The 23rd annual JMU Merchants’ Fair went off without a hitch—beautiful weather, plenty of students passing by, and good-natured vendors galore. Started by Dave Barnes, Director of University Unions, administration was taken over by Sue Burket in 2005; this is a time for students to get to know local business and their services (not to mention pick up some free swag!), this event has been taking place annually on the Commons since 1994. Due to construction, this year the merchants set their tables up next to the TDU Patio, catching students on their way into Madison Union or to the Quad from Godwin.
Colorful tents and piles of shiny, squishy, and striking swag grabbed the attention of passing students, pulling them into conversations with the local business representatives. A remarkable variety of business types were represented, from banks and medical services to thrift stores and restaurants. Some of the merchants were veterans of this event—the Little Grill Collective, for example, has been attending for over a decade. New this year was the Studio Hair Salon & Day Spa, whose lovely ladies handed out elaborate goodie bags (filled with samples, cards, and coupons) in exchange for two social media interactions.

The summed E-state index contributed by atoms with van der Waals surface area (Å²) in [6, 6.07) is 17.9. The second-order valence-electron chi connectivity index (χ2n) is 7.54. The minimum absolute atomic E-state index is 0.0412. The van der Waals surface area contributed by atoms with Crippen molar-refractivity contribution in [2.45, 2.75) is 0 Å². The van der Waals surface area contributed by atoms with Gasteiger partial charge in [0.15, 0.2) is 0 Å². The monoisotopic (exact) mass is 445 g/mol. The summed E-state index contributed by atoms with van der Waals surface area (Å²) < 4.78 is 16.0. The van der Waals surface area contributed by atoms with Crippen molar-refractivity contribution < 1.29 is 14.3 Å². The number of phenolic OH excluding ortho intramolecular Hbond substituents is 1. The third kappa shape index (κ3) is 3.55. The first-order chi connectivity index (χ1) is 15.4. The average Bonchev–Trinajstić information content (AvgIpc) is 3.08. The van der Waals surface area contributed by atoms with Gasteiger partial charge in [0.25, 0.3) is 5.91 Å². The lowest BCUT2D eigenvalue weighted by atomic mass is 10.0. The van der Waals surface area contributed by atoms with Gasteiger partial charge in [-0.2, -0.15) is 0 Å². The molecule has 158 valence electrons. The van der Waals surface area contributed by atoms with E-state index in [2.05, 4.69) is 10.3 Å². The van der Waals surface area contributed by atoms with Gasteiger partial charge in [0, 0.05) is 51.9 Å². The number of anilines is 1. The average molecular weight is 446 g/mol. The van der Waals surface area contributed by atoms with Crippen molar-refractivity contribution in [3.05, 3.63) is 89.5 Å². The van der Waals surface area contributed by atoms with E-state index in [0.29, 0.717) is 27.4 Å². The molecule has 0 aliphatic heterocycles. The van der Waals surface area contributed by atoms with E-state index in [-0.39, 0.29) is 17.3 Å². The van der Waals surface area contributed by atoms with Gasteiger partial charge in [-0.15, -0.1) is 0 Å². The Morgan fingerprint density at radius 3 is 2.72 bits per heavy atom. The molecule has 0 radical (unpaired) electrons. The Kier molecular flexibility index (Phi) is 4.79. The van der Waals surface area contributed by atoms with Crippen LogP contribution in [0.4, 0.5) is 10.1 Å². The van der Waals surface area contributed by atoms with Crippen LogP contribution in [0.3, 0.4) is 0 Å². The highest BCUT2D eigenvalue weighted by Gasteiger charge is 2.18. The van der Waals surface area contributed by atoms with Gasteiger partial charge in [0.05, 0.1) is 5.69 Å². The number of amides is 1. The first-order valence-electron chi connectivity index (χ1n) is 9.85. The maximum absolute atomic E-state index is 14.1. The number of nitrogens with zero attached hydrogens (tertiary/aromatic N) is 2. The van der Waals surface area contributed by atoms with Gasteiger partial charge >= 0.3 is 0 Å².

Many of the vendors were savvy in the way they engaged with students—small, fun, branded items were up for grabs, while full size, premium items could be won via raffle or games of chance like Plinko and Wheel of Fortune. A variety of items were available for pickup or win, from your standard lanyards, stress balls, and pens, to more unique gifts like golf tees, emergency whistles, and lip balm.
The atmosphere was lively and personable, with the various businesses exchanging and comparing loot with their peers, and even engaging in joking rivalries. Pizza Hut employees tossed stress balls to passersby, calling “catch it and you get a koozie!” while the representatives from the Little Grill Collective gathered the (many, many) fallen stress balls and handed them over to disappointed students with a promise of “no athletic ability required to enjoy our all-day breakfast!”
Several of the merchants shared that the Fair is one of their favorite events to get the attention of students who might not have known they existed. A nurse at BioLife Plasma Services, a company that pays for plasma donations, said that they always see a bump in first-time student donors after the Fair, while Plato’s Closet employees mentioned an increase in both shoppers and donors.
Vince Mier, Manager of the local Walkabout Outfitter, a popular destination for outdoor gear, noted that the event is a great opportunity to engage with students, saying that “having been with the company for three or four years now, and coming every year, it’s a great way to get to know students as freshmen and see them grow.” He also pointed out that it’s a wonderful way to get students to start building a relationship with the wider community, and “remind them that even though most of the learning takes place here [on campus], they’re a part of something bigger.”